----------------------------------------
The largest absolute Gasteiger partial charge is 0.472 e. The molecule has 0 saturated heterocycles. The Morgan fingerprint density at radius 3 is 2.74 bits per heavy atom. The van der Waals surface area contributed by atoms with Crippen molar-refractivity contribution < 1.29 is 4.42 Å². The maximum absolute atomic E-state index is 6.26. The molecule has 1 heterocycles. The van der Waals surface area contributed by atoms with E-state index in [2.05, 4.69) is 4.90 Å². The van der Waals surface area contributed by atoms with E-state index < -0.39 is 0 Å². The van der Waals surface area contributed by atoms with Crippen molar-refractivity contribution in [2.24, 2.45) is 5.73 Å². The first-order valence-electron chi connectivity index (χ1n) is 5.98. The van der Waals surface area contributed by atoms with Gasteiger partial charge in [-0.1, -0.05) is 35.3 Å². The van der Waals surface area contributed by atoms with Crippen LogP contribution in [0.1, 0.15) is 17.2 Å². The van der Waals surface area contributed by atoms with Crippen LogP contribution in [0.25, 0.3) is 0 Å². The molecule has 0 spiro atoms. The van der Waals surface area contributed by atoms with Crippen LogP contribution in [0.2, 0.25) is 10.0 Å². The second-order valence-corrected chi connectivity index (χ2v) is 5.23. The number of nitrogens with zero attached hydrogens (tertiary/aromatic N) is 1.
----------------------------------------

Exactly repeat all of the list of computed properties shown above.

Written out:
The largest absolute Gasteiger partial charge is 0.472 e. The molecule has 0 saturated heterocycles. The Morgan fingerprint density at radius 3 is 2.74 bits per heavy atom. The van der Waals surface area contributed by atoms with Crippen molar-refractivity contribution < 1.29 is 4.42 Å². The maximum absolute atomic E-state index is 6.26. The molecule has 1 heterocycles. The van der Waals surface area contributed by atoms with E-state index in [2.05, 4.69) is 4.90 Å². The van der Waals surface area contributed by atoms with E-state index < -0.39 is 0 Å². The van der Waals surface area contributed by atoms with Crippen molar-refractivity contribution in [2.24, 2.45) is 5.73 Å². The first-order valence-electron chi connectivity index (χ1n) is 5.98. The van der Waals surface area contributed by atoms with Gasteiger partial charge in [-0.1, -0.05) is 35.3 Å². The van der Waals surface area contributed by atoms with Crippen LogP contribution in [0.1, 0.15) is 17.2 Å². The van der Waals surface area contributed by atoms with Crippen LogP contribution in [0.25, 0.3) is 0 Å². The molecule has 0 spiro atoms. The van der Waals surface area contributed by atoms with Crippen LogP contribution in [0.2, 0.25) is 10.0 Å². The second-order valence-corrected chi connectivity index (χ2v) is 5.23. The number of nitrogens with zero attached hydrogens (tertiary/aromatic N) is 1.